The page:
The European Championships not only provide spectacular football, but also a chance to see which of the continent’s top competitions is promoting the best talent. Outside90’s Matthew Conversano takes a look at five English Premier League names who are likely to play a pivotal role in the success of their respective nations.
Gylfi Sigurdsson (Iceland)
Despite low expectations for the tournament debutantes, conceding the least goals in qualifying Group A has commanded a fair deal of respect for Iceland as they look to steer their maiden European Championship voyage into the knockout phase, and potentially beyond.
It has never really been a question of ability for Gylfi Sigurdsson. That aspect is undeniable. The Icelander has shown that he can cut it against the best in the Premier League with Swansea City; although coupling this is that all important asterisk. Inconsistency.
The attacking-midfielder has all too often gone missing for the Welsh club, with just the monthly pigeon-hole-seeking free-kick keeping his name on the team sheet.
With a stubborn Scnadavian defence, often in the form of a traditional 4-4-2, Sigurdsson will most likely shoulder the responsibilities in attack, and can ill-afford to rest on his laurels if he is to be the man to propel the nation of little more than 300 000 into Euro folklore.
Shane Long (Republic of Ireland)
A lack of goals was a serious concern for the Irish – scoring the least in qualifying Group D aside from minnows Georgia and Gibraltar with 19 (11 of those coming against the latter), so an in-form Shane Long could prove vital come June 10.
The Irishman had a stellar season at St Mary’s which saw his side achieve Europa League qualification, but the question remains whether or not the Southampton forward can replicate his potency in front of goal for the national squad.
The striker must perform like Irish fans know he is capable of on the international stage, if they are to qualify from the ‘Group of Death’ consisting of Italy, Belgium and Sweden.
Dimitri Payet (France)
If not for the incredible Cinderella fairytale that was Leicester City’s Premier League campaign this season, Dimitri Payet’s influence at West Ham would simply be unrivaled.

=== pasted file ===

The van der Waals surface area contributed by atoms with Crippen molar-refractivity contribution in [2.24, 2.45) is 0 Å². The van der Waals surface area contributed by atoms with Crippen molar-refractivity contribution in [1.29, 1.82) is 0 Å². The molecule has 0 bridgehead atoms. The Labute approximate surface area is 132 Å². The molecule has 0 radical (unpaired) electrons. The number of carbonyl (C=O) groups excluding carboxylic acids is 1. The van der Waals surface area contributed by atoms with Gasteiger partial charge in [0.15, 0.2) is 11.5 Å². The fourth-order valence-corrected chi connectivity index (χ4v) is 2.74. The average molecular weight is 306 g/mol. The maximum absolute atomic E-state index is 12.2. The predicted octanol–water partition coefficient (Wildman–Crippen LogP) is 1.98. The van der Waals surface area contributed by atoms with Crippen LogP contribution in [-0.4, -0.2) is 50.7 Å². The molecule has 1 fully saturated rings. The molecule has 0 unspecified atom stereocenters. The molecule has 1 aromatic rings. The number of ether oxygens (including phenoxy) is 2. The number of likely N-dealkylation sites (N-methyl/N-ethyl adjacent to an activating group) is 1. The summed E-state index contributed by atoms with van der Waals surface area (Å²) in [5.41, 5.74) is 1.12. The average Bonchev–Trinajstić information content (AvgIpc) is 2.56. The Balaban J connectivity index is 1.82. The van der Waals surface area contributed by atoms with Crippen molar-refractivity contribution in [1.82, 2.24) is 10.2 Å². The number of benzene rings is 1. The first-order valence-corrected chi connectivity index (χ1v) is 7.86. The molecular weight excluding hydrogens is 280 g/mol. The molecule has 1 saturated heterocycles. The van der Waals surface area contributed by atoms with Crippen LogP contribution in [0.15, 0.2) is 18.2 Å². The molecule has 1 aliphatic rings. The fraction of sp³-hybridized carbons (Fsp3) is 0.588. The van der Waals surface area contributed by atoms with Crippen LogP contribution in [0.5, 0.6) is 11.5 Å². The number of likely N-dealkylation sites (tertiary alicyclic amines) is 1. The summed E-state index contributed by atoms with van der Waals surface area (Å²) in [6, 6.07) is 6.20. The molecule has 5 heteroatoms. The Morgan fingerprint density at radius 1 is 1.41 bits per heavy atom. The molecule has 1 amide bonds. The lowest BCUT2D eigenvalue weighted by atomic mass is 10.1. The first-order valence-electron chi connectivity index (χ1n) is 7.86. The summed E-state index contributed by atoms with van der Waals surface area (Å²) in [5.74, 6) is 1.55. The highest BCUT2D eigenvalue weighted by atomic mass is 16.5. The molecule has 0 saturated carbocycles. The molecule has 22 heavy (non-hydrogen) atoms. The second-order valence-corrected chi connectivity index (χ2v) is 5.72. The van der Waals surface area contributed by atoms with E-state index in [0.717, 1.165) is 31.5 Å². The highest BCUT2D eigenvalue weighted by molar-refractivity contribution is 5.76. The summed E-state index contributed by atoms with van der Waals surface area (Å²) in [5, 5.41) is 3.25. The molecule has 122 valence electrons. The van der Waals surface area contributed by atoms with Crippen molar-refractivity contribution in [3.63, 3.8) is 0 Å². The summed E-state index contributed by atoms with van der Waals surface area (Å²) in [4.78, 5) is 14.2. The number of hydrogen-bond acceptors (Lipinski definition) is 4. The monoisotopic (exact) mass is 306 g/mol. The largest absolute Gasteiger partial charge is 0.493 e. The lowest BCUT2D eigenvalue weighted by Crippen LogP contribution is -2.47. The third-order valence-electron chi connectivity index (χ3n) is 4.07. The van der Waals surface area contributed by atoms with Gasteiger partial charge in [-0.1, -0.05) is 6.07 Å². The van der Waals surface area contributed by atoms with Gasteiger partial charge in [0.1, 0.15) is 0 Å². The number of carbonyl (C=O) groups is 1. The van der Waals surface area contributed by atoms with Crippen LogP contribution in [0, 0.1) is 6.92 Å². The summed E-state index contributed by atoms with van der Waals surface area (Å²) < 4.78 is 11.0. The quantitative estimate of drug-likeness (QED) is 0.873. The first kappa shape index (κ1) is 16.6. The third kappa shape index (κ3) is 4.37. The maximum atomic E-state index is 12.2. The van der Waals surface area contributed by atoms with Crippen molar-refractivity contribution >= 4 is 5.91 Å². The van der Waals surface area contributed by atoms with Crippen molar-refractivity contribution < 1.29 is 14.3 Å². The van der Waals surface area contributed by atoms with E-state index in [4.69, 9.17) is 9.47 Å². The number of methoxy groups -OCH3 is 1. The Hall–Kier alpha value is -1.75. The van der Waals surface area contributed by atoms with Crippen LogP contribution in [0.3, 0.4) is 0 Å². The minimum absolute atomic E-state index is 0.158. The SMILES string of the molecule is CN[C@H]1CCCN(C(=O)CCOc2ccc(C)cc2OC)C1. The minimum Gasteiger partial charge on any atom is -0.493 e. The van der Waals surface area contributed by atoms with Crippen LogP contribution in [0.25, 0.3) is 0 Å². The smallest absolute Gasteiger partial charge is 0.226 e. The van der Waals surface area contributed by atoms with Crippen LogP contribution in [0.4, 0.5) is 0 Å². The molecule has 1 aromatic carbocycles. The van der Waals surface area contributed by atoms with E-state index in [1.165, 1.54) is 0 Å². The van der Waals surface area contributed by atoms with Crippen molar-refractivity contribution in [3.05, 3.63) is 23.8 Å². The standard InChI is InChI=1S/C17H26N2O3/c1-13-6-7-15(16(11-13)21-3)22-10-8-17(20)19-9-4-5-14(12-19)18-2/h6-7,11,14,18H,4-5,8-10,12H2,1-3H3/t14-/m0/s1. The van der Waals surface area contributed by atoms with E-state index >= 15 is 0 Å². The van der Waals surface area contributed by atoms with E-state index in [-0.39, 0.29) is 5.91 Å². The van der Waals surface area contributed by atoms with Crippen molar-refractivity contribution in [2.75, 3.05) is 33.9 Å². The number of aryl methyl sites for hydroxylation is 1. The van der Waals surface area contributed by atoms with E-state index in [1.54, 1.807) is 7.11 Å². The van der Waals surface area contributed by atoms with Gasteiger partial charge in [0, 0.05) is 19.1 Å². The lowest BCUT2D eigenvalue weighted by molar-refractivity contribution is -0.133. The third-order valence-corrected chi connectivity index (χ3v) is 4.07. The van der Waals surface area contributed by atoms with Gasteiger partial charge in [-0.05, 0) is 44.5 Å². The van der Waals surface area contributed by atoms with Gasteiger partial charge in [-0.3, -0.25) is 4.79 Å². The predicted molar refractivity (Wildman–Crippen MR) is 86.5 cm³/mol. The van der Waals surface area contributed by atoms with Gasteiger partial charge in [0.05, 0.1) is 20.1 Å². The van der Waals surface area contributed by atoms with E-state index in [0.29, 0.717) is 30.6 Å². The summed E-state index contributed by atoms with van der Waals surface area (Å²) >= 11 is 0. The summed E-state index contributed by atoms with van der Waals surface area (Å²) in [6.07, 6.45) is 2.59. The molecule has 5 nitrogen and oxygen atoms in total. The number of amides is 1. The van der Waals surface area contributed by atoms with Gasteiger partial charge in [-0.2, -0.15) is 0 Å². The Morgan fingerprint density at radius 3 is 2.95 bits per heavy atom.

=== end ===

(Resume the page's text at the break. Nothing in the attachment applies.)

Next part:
More than a dead ball specialist, the Frenchman has shown that his creativity going forward has the potential to instill fear into opposition defences, where the players on paper would most likely not have the same effect on their own.
However, despite sheer quality among the French ranks, a strong and more importantly consistent performance from Payet will be needed to materialize their status as tournament favourites on the park.
Matteo Darmian (Italy)
Gli Azzurri come into Euro 2016 with arguably their weakest squad of the decade. Expectations are low and injuries to key midfield cogs Claudio Marchisio, Marci Verratti will make the ever-improbable all the more difficult.
However, such is the enigma of Italy that low expectations and an apparent sub-par squad seem to be synonymous with international success- a là the World Cup 2006
Yet with Conte’s reliance on the 3-5-2 system, the performance of their wing-backs are crucial, and they have got a standout in Premier League star Matteo Darmian.
After making the switch from Torino last year, the defender has not looked back and played his part in a Manchester United team that, despite their criticisms, were defensively sound.
The wide-man in a 3-5-2 is at times a thankless chore, but he will need to be marauding as ever is he is to play his role in Italy’s revival.
Wayne Rooney (England)
Though not as groundbreaking as his striking counterparts, Wayne Rooney will have to prove that experience will trump some, frankly tremendous blazes of form from Harry Kane and Jamie Vardy.
This will be the Englishman’s fourth European Championship, and despite an average season by his own lofty standards, his understanding of what it takes to shoulder a nations hopes leading into international competitions.
With arguably the Three Lions’ strongest squad of recent times, some magic from the attacker will help mend the damage caused by years of football heartache for their faithful.
As long as it does not go to penalties…